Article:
Your grade for this course will be based on the following: a weekly intellectual journal or “muddle” (40%), class participation (30%), and a work of public scholarship (30%).
A Note on Intellectual Journals
The point of the weekly intellectual journal is to give you a chance to develop your own views on the readings and lectures, to communicate those views to the class, to demonstrate your command of what we’ve read thus far, and to keep you up-to-date with the material in the course. The format is simple: Write a critical appraisal of around 250-350 words (longer is just fine; shorter is not) of some particular theme in the previous week’s readings and lecture, and post the result to your muddle (see below) ideally by 5pm Friday but absolutely by 5pm Saturday, to the course blog on learn@uw and directly to me via email. It is important to develop one theme or argument, rather than a scatter of observations. Also, it is important to document your theme or argument and to explain your reasoning, rather than offering opinion. You are expected to prepare ten muddles over the course of the semester.
A Note on Muddles
Each “muddle” will be a group of 3 or 4 students, who dialogue together at the start of every class. On Tuesdays, muddle members are expected to read each other’s intellectual journal entries before class on Tuesday, offer a comment or two on the course blog, and to “muddle through” them together at the start of class. Then each muddle will bring a few ideas for discussion forward to the entire class. On Thursdays, each muddle will have its own individual reading, and will begin class by discussing it together and then bringing forward its key ideas to the entire class. Each week, a different muddle member in turn will be the group’s rapporteur, coordinating the muddle discussions and doing the reporting back to the full class. We will periodically re-organize into new muddle groups over the course of the semester.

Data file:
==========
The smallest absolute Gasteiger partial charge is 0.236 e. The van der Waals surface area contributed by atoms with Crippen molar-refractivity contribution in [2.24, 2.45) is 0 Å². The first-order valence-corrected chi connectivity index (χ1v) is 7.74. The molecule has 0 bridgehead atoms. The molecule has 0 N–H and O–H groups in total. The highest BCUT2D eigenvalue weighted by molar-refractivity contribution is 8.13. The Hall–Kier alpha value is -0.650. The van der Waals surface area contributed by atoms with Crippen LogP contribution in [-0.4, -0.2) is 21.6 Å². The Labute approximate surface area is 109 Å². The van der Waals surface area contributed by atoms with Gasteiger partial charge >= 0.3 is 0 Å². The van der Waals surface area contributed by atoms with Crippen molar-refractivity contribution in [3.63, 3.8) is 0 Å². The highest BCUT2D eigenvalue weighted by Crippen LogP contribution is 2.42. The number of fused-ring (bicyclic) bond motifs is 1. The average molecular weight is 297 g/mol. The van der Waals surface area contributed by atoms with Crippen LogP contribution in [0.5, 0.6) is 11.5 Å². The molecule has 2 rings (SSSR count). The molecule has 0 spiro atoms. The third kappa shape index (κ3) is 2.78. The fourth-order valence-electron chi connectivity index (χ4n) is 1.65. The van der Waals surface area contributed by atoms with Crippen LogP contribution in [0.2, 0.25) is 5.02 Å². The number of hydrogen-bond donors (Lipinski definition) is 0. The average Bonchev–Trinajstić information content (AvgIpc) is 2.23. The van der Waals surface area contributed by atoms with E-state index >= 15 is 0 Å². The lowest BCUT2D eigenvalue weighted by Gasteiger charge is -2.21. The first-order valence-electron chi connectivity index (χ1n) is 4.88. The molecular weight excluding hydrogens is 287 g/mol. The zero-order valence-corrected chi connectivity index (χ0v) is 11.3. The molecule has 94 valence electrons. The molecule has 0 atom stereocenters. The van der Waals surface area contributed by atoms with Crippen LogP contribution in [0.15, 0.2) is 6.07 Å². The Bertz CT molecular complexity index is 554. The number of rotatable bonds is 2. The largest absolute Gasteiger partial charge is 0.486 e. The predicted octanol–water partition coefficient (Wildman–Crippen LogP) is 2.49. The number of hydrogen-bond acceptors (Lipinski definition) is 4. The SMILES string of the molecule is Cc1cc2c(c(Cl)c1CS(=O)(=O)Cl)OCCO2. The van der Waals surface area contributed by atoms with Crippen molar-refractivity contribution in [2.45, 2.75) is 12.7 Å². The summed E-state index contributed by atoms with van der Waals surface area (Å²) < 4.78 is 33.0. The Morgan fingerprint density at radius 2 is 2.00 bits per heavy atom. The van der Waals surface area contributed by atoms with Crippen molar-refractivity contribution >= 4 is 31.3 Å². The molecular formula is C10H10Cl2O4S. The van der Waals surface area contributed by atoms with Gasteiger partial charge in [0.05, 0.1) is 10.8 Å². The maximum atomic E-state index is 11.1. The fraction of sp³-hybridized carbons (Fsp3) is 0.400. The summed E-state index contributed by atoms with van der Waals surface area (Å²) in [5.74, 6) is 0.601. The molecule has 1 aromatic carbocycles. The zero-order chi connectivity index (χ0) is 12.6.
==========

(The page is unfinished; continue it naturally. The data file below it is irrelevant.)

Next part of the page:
A Note on the Readings
For each week there will be one or two common readings for the entire class to read, and an individual reading for each muddle group to read on its own, as well as a public communication exemplar. On Tuesdays, we will discuss the common readings. On Thursdays, each muddle group will report back on the key themes of its individual reading, and we will also discuss the public communication exemplar.
A Note on Class Participation
Your grade for discussion participation will not be a measure of how loud you were, or of how often you spoke. Rather, it will reflect the extent to which you were “there.” I will evaluate your “thereness” based on my subjective assessment of your engagement, including the quality of your listening, in muddles and class discussions. If things don’t seem to me to be going well for you in this area, I will let you know.
A Note on the Work of Public Scholarship
Each student will prepare a work of public scholarship, either visual or textual or both, in the area of the social dimensions of agroecology – a communication piece that is scientifically informed and documented but oriented toward a public audience, rather than a professional or specialist one. The work must be prepared with a specific communication venue in mind, including the internet. I assume that most students will choose a textual project, but video or a video component is also welcome. Textual works should be in the range of 2-3,000 words, and videos in the range of 3-5 minutes. Collaborative projects welcome!
A Note on the Weekly Rhythm of the Course
The normal flow of the week will be as follows:
Monday: Read the coming week’s readings, and read your muddle mate’s journal entries about last week’s coursework, if you haven’t already.
Tuesday: Muddle groups meet and discuss each other’s journal entries on the previous week’s learning (15 minutes). Muddles bring an least one idea forward to the whole group for discussion (15 minutes). Class discussion of the new week’s common readings (45 minutes).
Wednesday: If you like, make any revisions you think necessary in light of the feedback from your muddle mates, and re-submit your journal entry to Mike by midnight.
Thursday: Muddle groups meet and discuss their group’s individual reading (15 minutes). Muddle groups make short presentations to the full class on the key ideas in their group’s individual reading, and respond to questions (30 minutes). Discussion of the public communication exemplar (15 minutes). Mini-lecture from Mike, setting the context for the following week’s themes (15 minutes).
Friday: Draft journal entry on this week’s topic (not on the new readings for next week), and submit it to your muddle mates by 5pm, with a cc to Mike. If your time got away from you, or your muse didn’t visit, take until Saturday at 5pm to submit it.